The day was cold with a North East wind and drizzle, which is another alternation of the temperature in a short space of time. I went to town and found myself having very little leisure. At the Office, a succession of persons. Mr. Walsh, Mr. N. Curtis, Mr. William Spear and a man by the name of Hartwell whom he brought with him about digging a well for me. Mr. Ayer also called and promised to furnish me the statements he was making next week on Tuesday. Hartwell who has now an abundance of employment and can find no time to do my work also engaged to answer on Tuesday. I had also a good deal of money to draw and pay out, besides purchasing a bill on France to transmit to Mr. Johnson his Quarter’s Income, and despatching a letter to go by the New York and Havre Packet of the 14th.1 I thus was fully engaged until the time for returning home.
At dinner today, Mr. and Mrs. Lunt, Elizabeth C. Adams, Mrs. Adams, Miss Smith and Joseph H. Adams. A sort of notice of the birth day of Mrs. J. Adams and her daughter Fanny. The one is thirty and 91the other six.2 Time passes over our heads with much rapidity now. My next birthday will count the same number. After dinner Mr. and Mrs. Lunt spent the afternoon. Conversation various but not very interesting. They went at dusk, and we played afterwards a game at Whist, that is Miss Smith, Miss Adams, Mrs. J. Adams and myself. The two former returned home at eight after which my evening occupation as usual. Looking into Loudon.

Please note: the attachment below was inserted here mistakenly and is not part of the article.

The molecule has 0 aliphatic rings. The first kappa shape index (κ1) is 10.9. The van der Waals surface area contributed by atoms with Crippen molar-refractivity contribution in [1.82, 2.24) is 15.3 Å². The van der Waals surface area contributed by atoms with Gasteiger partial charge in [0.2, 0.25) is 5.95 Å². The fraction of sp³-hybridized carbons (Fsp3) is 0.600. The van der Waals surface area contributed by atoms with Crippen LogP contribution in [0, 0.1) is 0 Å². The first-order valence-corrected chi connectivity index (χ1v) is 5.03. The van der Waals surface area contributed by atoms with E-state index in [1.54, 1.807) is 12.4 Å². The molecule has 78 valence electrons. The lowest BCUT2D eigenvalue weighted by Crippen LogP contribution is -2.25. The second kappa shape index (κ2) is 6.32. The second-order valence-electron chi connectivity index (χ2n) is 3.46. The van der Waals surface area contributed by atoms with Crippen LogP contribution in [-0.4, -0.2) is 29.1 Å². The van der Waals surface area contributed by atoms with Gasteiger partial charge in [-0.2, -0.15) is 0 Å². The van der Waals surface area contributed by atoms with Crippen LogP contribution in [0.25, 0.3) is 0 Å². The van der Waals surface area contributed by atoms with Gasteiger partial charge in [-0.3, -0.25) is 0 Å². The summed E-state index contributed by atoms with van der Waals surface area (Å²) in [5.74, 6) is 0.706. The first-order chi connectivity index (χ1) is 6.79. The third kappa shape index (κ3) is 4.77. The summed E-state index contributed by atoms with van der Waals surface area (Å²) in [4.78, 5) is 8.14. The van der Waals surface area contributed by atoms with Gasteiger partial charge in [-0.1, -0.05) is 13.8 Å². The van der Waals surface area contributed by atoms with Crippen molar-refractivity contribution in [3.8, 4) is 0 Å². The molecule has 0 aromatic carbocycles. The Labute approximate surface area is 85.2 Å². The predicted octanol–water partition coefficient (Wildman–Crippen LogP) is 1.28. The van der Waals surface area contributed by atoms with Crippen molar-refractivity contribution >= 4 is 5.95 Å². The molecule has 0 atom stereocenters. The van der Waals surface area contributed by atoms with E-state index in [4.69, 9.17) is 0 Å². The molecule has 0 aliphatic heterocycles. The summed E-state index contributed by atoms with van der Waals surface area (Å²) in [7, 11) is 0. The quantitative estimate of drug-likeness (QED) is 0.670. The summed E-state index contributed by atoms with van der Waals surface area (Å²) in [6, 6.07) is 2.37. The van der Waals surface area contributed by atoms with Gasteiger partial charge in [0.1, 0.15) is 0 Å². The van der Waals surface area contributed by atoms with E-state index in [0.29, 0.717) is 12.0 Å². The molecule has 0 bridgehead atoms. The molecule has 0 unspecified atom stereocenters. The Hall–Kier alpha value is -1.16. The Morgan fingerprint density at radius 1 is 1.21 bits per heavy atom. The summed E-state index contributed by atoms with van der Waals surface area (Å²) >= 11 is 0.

To Thomas B. Johnson, LbC, Adams Papers.
Of the Adamses mentioned, Mrs. TBA had with her, her son Joseph Harrod and her daughter Elizabeth Coombs; Mrs. JA2, a widow since 1834, had Georgeanna Frances with her.